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Net Electric Field between two line charges (different densities)

  1. Sep 14, 2008 #1
    1. The problem statement, all variables and given/known data
    We are given that one infinite line of charge is placed horizontally on the x axis. The other line charge is placed parallel to the first at y = 0.4m. The first line has charge density 4.8 * 10^(-6) C/m, and the second -2.4 * 10^(-6) C/m. Find the net electric field at the following points. A) At y = 0.2m and B) At y = 0.6m.


    2. Relevant equations
    The relevant equation would be lambda / (2 * PI * epsilon - nought * radius).

    Where epsilon - nought = 8.85 * 10^(-12) C^2 / (N*m^2)


    3. The attempt at a solution

    Well.. since we are said to find the net electric field. I assume that we have to sum the two fields at the given point. So we find the field at the given point with respect to the first line, and then the second, then add them. Also do the same for the second point. However, the answer they give in the back of the book is 8.05 * 10^5 N/C, which is a single answer to a two part question. (Young and Freedman University Physics Ed 12) I am at a total loss as how they can get a single answer to a two part question....

    Anyhow, taking the zero point as the origin (0.2m) I did (4.8 * 10^(-6)) / (2 * 3.14... * 8.85 * 10^(-12) * 0.2m) + (-2.4 * 10^(-6)) / (2 * 3.14 * 8.85 * 10^(-12) * -0.2m)). I tried all variations of this, including negating the 0.2m in both equations and adding them. I did the same type of calculation for the y = 0.6m charge as well, except for line one 0.2 is changed to 0.6 and for line two it is kept at 0.2m.

    Any help would be appreciated. Thank you!
     
  2. jcsd
  3. Sep 14, 2008 #2

    Doc Al

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    Staff: Mentor

    Those two parts will certainly have different answers. (I might have that book. What's the problem number?)
     
  4. Sep 14, 2008 #3
    The chapter is 22 and the problem is 21, for edition 12.


    Thanks
     
  5. Sep 14, 2008 #4

    Doc Al

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    Must be a typo. Note that it says "toward negatively charged sphere", which has nothing to do with this problem.
     
  6. Sep 14, 2008 #5
    They seem to have a ton of typos in this book. The book is great.. it's just the answer key that pretty much sucks 10% of the time. However, is the method I am using in the problem, correct?
     
  7. Sep 14, 2008 #6

    Doc Al

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    I'm not quite sure I follow what you're doing (especially regarding signs). Describe the magnitude and direction of each field contribution.
     
  8. Sep 14, 2008 #7
    Ok well.. I am finding the sum of the two contributions of both electric fields due to the charged lines (wires). I am taking the point y=0.0m to be the origin so that the origin lies on the origin of the Cartesian plane.

    The contribution from the first line charge (plugging into the equation) would be :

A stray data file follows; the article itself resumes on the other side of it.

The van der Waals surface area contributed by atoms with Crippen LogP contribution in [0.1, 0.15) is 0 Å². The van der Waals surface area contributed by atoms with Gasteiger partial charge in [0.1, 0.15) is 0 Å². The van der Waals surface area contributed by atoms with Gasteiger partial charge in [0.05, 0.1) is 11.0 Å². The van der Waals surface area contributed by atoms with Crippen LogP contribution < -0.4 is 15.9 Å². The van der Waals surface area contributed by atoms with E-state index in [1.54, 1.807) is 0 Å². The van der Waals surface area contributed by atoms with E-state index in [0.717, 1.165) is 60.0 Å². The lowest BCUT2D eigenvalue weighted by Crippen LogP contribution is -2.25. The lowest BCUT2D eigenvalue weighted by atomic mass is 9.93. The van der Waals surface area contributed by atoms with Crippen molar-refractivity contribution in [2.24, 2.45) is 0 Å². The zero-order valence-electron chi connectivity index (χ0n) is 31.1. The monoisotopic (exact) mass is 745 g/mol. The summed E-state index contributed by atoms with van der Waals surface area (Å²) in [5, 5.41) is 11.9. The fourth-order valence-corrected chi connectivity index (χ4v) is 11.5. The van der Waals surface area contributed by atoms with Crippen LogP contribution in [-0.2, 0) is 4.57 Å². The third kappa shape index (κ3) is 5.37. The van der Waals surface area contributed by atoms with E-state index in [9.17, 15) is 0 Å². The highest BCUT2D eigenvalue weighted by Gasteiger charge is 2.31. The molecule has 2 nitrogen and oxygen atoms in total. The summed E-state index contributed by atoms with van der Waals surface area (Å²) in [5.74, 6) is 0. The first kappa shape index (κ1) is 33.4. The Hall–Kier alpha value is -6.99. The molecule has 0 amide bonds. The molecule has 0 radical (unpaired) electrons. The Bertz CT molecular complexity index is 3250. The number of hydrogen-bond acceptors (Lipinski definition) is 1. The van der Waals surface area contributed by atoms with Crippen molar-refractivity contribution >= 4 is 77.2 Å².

4.316 * 10^5 N/C. The first line charge is positive. Since the point is above the first line charge, the radius is 0.2m - 0.0m. The radius from the first line charge is 0.2m. This makes sense.

    For the second line charge :

    -2.158 * 10^5 N/C. The second line charge at (y = 0.4m) is negative. The radius would be 0.4m - 0.2m = 0.2m. The electric field contribution is negative.

    If I sum the two contributions I should get the net electric field:

    = 2.158 * 10^5 N/C. This makes sense to me. The electric field would be a positive value at y = 0.2m which makes sense. The bottom line charge is stronger than the top line charge.
     
  9. Sep 14, 2008 #8

    Doc Al

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    What direction does it point?

    What does "negative" mean? What direction does it point?

    Hint: With respect to the line charge, which way does the field point for a positive line charge? For a negative line charge? Figure out the actual direction of the fields first, then assign the proper sign wth respect to your y-axis.
     
  10. Sep 14, 2008 #9
    I think I get what you are saying. Basically the positive line charge pushes the probe at that point away because its a positive charge. The negative line charge pulls the probe toward it because it is negative. Therefore the contribution of the positive line charge is positive (the probe is being pushed directly upward) and with respect to the same probe, the contribution from the negative line charge should be positive as well because the line charge is negative (pulling toward). So to get the positive out of the negative contribution should I change the radius to be 0.2m - 0.4m = -0.2m? Then would I sum the fields again to get something on the order of 6.5 * 10 ^5N/C?
     
  11. Sep 14, 2008 #10

    Doc Al

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    Exactly.
    No. Radius is always positive. Don't try to plug into equations blindly. (The negative sign in the general equation just means toward the line charge; you have to give the field the proper sign according to its actual direction and your coordinate system.)

    The negative line chage exerts a positive field contribution (in part a). Period.
    Yes. (In what direction?)
     
  12. Sep 14, 2008 #11
    It would be in the direction of the negative line charge (positively upward), with respect to where it is , directly between the two line charges.
     
  13. Sep 14, 2008 #12

    Doc Al

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    Right. But express it as acting in the +y direction.
     
  14. Sep 14, 2008 #13
    Right. The final answer would be 6.5 * 10 ^ 5 N/C (estimate, Ill do the actual calculation out) in the +y direction. I think I can figure out part b of the problem, given the help.

    Thank you!
     
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